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1 Corinthians

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The Best Is Yet To Come

1 Corinthians 15:45-49

Naturally we get used to life as it is. Without clear teaching and Holy Spirit inspired faith, we assume that there will be no change, except further spoiling or decay. It is Satan's lie. The glorious truth is that the first man (Adam) and the second Man (Christ) are radically different.

We Will Be Changed

1 Corinthians 15:50-54

Despite our habit of trying to present ourselves in the best light, that will never be good enough for God. Our sin-stained bodies, the evidence of our rebellious nature, cannot enter God's presence. In the same way that we must be born again to be welcomed into God's kingdom, everything that reeks of sin must be replaced before we are welcomed into Christ's physical presence. We will be changed! Note, Paul does not say we will improve ourselves, but the change will be applied to us. God will give us a resurrection body and an uncontaminated heart.

Victory Through Christ

1 Corinthians 15:55-58

We are used to the idea that death will always win in the end. It is everybody's observation, but there is also a hunger for eternity. The old hymn by Rev Henry F. Lyte says, "Change and decay in all around I see - O Thou who changest not, abide with me." He knew sadness, disappointment and sickness but also knew the living Jesus. Christ's resurrection is the best attested fact of ancient history, and overwhelmingly proves that death is not the end.

Ready to Give

1 Corinthians 16:1-4

Looking back on this letter to Corinth, Paul needed to rebuke and correct the believers about their wrong doctrine. Their selfish pride had led to a misunderstanding of the gospel, disunity, immorality, abuse of the Lord's Supper and misuse of spiritual gifts. They were living for the moment without the perspective of eternity. They did not realise that this life is the prelude to resurrection and being united with Christ for ever.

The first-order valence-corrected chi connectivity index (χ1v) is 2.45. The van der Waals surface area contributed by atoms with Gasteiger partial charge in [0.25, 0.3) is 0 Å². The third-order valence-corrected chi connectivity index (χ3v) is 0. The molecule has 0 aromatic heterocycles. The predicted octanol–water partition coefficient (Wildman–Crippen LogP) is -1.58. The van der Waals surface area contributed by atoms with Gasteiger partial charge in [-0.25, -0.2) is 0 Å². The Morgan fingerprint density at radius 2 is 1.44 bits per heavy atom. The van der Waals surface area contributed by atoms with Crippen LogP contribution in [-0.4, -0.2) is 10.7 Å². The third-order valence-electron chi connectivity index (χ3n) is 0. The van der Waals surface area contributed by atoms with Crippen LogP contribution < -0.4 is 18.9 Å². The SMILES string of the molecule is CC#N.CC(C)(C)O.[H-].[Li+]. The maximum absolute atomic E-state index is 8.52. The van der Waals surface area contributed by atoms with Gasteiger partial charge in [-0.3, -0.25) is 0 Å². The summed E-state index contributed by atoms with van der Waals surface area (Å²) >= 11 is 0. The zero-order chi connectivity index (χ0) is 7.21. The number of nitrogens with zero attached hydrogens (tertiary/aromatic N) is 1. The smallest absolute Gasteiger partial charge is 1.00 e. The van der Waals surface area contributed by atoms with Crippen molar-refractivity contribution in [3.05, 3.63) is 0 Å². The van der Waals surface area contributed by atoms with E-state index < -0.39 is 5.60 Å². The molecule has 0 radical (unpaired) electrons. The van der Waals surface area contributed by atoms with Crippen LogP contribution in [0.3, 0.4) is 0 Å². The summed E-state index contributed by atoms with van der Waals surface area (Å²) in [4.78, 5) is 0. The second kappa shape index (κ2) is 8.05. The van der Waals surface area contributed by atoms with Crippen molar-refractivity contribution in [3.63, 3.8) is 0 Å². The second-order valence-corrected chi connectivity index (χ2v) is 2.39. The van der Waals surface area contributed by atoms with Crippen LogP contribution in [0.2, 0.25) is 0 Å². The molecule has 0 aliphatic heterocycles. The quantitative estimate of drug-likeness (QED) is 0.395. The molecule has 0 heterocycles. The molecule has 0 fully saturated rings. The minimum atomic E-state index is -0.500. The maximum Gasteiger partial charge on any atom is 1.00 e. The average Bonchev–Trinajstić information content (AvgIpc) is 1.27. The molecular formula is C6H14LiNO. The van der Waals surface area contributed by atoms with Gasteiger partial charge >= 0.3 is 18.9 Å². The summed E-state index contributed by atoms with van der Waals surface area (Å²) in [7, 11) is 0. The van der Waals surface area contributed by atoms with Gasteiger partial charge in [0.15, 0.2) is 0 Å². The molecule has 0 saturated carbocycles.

On The Move Without Fear

1 Corinthians 16:5-9

Paul was used to travelling. Before he met the risen Jesus on the road to Damascus, he went all over Israel and to different countries, trying to eradicate the Christians and their faith (Acts 26:11). After having met Jesus and been commissioned by Him, Paul kept moving with the gospel message wherever the Holy Spirit led him. His preaching led people to put their trust in Jesus, and churches were formed. But how would they be taught and encouraged to live as believers amongst people who were hostile to them?

Honouring Gospel Workers

1 Corinthians 16:10-11

Paul's visit to Corinth would be delayed (1 Corinthians 16:5-9), so he was going to send Timothy to teach and encourage the church until the apostle could visit. However, in a culture where age meant wisdom, Paul's young apprentice might be ignored or treated with contempt, even though he had the apostle's authority.

Persuasion and Partnership

1 Corinthians 16:12

Paul, Peter and Apollos had all been to Corinth. All three men had significant ministries, but the immature church was divided about who was best (1 Corinthians 1:11-12), even though they saw themselves as fellow workers (1 Corinthians 3:9). The church had asked for Apollos to go and Paul would have liked him to accompany Timothy and Erastus (Acts 19:22), but Apollos felt he should not leave Ephesus.

Strong in Truth and Love

1 Corinthians 16:13-14

Paul sent five simple instructions to this dysfunctional, but Jesus-loved church in Corinth. They are all linked to the precarious state of the church: divided, morally compromised and uncertain about doctrine. Firstly, 'Be on your guard'. The church is always under attack, either from outside through persecution or from inside by false teaching or division. The wise believer, like the wise parent, will be aware of spiritual danger and will want to protect the Body of Christ.

Humble Service

1 Corinthians 16:15-18

Like every flourishing city, the wealth of Corinth was dependant on its workers. But their masters, the ship owners and the merchants had little interest in their welfare. They drove hard bargains and demanded everything from their servants and slaves. But Jesus said that church leaders should operate differently (Matthew 20:25-28). The leaders should demonstrate their willingness to serve before they lead; as did the household of Stephanas.

A Shocking Greeting

1 Corinthians 16:19-24

At the end of Paul's letters he usually sent warm greetings to the church, and often to individuals he respected as gospel workers. On this occasion he wanted the church in Corinth in Greece to know that the churches in Turkey honoured them as brothers and sisters. Although miles away they affirmed their family relationship in Christ.